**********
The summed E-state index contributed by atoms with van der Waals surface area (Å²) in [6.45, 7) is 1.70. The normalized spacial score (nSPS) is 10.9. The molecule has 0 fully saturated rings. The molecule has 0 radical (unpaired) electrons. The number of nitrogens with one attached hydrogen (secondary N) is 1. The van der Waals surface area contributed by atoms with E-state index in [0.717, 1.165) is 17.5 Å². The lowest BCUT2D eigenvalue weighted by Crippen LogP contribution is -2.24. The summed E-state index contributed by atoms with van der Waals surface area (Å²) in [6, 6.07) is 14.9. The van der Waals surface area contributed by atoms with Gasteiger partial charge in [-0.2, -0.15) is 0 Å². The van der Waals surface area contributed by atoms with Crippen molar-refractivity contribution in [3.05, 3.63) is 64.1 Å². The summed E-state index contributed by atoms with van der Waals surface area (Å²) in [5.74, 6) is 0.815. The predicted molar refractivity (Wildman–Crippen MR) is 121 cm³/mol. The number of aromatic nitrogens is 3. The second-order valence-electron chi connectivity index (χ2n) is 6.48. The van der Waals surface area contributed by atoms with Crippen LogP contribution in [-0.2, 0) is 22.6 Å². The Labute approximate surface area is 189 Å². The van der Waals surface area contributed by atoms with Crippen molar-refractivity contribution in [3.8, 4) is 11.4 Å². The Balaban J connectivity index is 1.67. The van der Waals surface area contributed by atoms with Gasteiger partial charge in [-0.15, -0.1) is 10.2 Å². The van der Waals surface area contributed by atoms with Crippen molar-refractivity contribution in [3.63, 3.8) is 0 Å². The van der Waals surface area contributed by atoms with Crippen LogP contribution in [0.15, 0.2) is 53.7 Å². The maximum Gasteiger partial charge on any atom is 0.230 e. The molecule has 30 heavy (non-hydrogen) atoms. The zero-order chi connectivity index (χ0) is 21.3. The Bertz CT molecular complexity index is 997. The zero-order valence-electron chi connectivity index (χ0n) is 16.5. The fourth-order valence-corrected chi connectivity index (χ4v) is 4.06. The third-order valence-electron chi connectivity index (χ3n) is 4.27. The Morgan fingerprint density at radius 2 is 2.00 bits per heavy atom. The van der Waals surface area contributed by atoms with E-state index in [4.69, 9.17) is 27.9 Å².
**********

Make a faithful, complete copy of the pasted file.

The summed E-state index contributed by atoms with van der Waals surface area (Å²) in [6.45, 7) is 1.70. The normalized spacial score (nSPS) is 10.9. The molecule has 0 fully saturated rings. The molecule has 0 radical (unpaired) electrons. The number of nitrogens with one attached hydrogen (secondary N) is 1. The van der Waals surface area contributed by atoms with E-state index in [0.717, 1.165) is 17.5 Å². The lowest BCUT2D eigenvalue weighted by Crippen LogP contribution is -2.24. The summed E-state index contributed by atoms with van der Waals surface area (Å²) in [6, 6.07) is 14.9. The van der Waals surface area contributed by atoms with Gasteiger partial charge in [-0.2, -0.15) is 0 Å². The van der Waals surface area contributed by atoms with Crippen molar-refractivity contribution in [3.05, 3.63) is 64.1 Å². The summed E-state index contributed by atoms with van der Waals surface area (Å²) in [5.74, 6) is 0.815. The predicted molar refractivity (Wildman–Crippen MR) is 121 cm³/mol. The number of aromatic nitrogens is 3. The second-order valence-electron chi connectivity index (χ2n) is 6.48. The van der Waals surface area contributed by atoms with Crippen LogP contribution in [-0.2, 0) is 22.6 Å². The Labute approximate surface area is 189 Å². The van der Waals surface area contributed by atoms with Crippen molar-refractivity contribution in [3.8, 4) is 11.4 Å². The Balaban J connectivity index is 1.67. The van der Waals surface area contributed by atoms with Gasteiger partial charge in [-0.15, -0.1) is 10.2 Å². The van der Waals surface area contributed by atoms with Crippen molar-refractivity contribution in [3.63, 3.8) is 0 Å². The van der Waals surface area contributed by atoms with Crippen LogP contribution in [0.15, 0.2) is 53.7 Å². The maximum Gasteiger partial charge on any atom is 0.230 e. The molecule has 30 heavy (non-hydrogen) atoms. The zero-order chi connectivity index (χ0) is 21.3. The Bertz CT molecular complexity index is 997. The zero-order valence-electron chi connectivity index (χ0n) is 16.5. The fourth-order valence-corrected chi connectivity index (χ4v) is 4.06. The third-order valence-electron chi connectivity index (χ3n) is 4.27. The Morgan fingerprint density at radius 2 is 2.00 bits per heavy atom. The van der Waals surface area contributed by atoms with E-state index in [4.69, 9.17) is 27.9 Å².